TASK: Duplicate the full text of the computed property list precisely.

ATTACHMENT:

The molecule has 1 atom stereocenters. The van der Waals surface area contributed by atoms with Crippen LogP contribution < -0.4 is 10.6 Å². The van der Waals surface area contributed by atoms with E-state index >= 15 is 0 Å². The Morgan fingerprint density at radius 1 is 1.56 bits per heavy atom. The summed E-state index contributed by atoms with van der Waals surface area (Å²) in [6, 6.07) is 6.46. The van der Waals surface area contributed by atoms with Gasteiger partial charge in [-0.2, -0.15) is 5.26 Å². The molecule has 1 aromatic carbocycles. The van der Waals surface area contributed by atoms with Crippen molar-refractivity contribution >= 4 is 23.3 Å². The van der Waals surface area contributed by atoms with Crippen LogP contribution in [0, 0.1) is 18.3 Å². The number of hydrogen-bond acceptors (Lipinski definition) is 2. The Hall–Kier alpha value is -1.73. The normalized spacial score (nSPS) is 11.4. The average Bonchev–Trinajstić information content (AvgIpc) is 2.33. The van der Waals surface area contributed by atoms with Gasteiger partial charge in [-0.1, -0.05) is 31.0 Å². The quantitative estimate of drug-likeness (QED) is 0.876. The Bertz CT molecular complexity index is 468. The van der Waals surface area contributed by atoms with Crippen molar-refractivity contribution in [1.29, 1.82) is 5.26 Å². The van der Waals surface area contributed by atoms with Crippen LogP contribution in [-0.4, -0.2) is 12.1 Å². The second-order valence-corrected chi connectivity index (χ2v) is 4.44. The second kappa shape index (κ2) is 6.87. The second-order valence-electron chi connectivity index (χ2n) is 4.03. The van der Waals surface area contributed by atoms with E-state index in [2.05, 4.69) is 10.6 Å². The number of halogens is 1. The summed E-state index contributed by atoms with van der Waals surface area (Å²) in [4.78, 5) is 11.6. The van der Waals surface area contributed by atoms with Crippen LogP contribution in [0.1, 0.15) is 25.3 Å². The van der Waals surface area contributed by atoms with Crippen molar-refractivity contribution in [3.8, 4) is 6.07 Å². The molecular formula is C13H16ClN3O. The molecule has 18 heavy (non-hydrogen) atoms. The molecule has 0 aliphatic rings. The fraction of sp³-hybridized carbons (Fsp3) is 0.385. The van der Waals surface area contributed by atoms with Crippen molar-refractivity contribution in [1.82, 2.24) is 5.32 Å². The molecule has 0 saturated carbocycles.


The molecule has 1 atom stereocenters. The van der Waals surface area contributed by atoms with Crippen LogP contribution < -0.4 is 10.6 Å². The van der Waals surface area contributed by atoms with E-state index >= 15 is 0 Å². The Morgan fingerprint density at radius 1 is 1.56 bits per heavy atom. The summed E-state index contributed by atoms with van der Waals surface area (Å²) in [6, 6.07) is 6.46. The van der Waals surface area contributed by atoms with Gasteiger partial charge in [-0.2, -0.15) is 5.26 Å². The molecule has 1 aromatic carbocycles. The van der Waals surface area contributed by atoms with Crippen molar-refractivity contribution >= 4 is 23.3 Å². The van der Waals surface area contributed by atoms with Crippen LogP contribution in [0, 0.1) is 18.3 Å². The number of hydrogen-bond acceptors (Lipinski definition) is 2. The Hall–Kier alpha value is -1.73. The normalized spacial score (nSPS) is 11.4. The average Bonchev–Trinajstić information content (AvgIpc) is 2.33. The van der Waals surface area contributed by atoms with Gasteiger partial charge in [-0.1, -0.05) is 31.0 Å². The quantitative estimate of drug-likeness (QED) is 0.876. The Bertz CT molecular complexity index is 468. The van der Waals surface area contributed by atoms with Crippen molar-refractivity contribution in [1.29, 1.82) is 5.26 Å². The van der Waals surface area contributed by atoms with Crippen LogP contribution in [-0.4, -0.2) is 12.1 Å². The second-order valence-corrected chi connectivity index (χ2v) is 4.44. The second kappa shape index (κ2) is 6.87. The second-order valence-electron chi connectivity index (χ2n) is 4.03. The van der Waals surface area contributed by atoms with E-state index in [2.05, 4.69) is 10.6 Å². The number of halogens is 1. The summed E-state index contributed by atoms with van der Waals surface area (Å²) in [4.78, 5) is 11.6. The van der Waals surface area contributed by atoms with Crippen LogP contribution in [0.1, 0.15) is 25.3 Å². The van der Waals surface area contributed by atoms with Crippen molar-refractivity contribution in [3.8, 4) is 6.07 Å². The molecular formula is C13H16ClN3O. The molecule has 18 heavy (non-hydrogen) atoms. The molecule has 0 aliphatic rings. The fraction of sp³-hybridized carbons (Fsp3) is 0.385. The van der Waals surface area contributed by atoms with Crippen molar-refractivity contribution in [1.82, 2.24) is 5.32 Å². The molecule has 0 saturated carbocycles.